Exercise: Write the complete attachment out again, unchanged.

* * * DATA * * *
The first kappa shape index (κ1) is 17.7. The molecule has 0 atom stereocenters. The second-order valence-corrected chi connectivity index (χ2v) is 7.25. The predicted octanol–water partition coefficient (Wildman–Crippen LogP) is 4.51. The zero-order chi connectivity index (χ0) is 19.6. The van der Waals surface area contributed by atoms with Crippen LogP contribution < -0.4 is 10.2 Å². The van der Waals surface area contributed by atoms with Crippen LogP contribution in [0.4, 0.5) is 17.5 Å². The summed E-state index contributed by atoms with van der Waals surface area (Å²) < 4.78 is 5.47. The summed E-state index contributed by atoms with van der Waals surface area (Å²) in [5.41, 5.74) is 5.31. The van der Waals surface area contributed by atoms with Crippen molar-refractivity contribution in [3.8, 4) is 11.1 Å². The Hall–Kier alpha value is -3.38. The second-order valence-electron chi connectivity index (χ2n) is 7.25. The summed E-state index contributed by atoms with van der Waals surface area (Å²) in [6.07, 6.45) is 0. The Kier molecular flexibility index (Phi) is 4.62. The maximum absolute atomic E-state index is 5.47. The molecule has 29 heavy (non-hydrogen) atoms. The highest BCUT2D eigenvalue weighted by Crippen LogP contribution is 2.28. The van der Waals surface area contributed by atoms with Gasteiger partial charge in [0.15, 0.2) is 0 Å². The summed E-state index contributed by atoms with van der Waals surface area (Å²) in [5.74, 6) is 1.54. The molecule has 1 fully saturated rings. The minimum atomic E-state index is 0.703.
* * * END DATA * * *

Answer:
The first kappa shape index (κ1) is 17.7. The molecule has 0 atom stereocenters. The second-order valence-corrected chi connectivity index (χ2v) is 7.25. The predicted octanol–water partition coefficient (Wildman–Crippen LogP) is 4.51. The zero-order chi connectivity index (χ0) is 19.6. The van der Waals surface area contributed by atoms with Crippen LogP contribution < -0.4 is 10.2 Å². The van der Waals surface area contributed by atoms with Crippen LogP contribution in [0.4, 0.5) is 17.5 Å². The summed E-state index contributed by atoms with van der Waals surface area (Å²) < 4.78 is 5.47. The summed E-state index contributed by atoms with van der Waals surface area (Å²) in [5.41, 5.74) is 5.31. The van der Waals surface area contributed by atoms with Crippen molar-refractivity contribution in [3.8, 4) is 11.1 Å². The Hall–Kier alpha value is -3.38. The second-order valence-electron chi connectivity index (χ2n) is 7.25. The summed E-state index contributed by atoms with van der Waals surface area (Å²) in [6.07, 6.45) is 0. The Kier molecular flexibility index (Phi) is 4.62. The maximum absolute atomic E-state index is 5.47. The molecule has 29 heavy (non-hydrogen) atoms. The highest BCUT2D eigenvalue weighted by Crippen LogP contribution is 2.28. The van der Waals surface area contributed by atoms with Gasteiger partial charge in [0.15, 0.2) is 0 Å². The summed E-state index contributed by atoms with van der Waals surface area (Å²) in [5.74, 6) is 1.54. The molecule has 1 fully saturated rings. The minimum atomic E-state index is 0.703.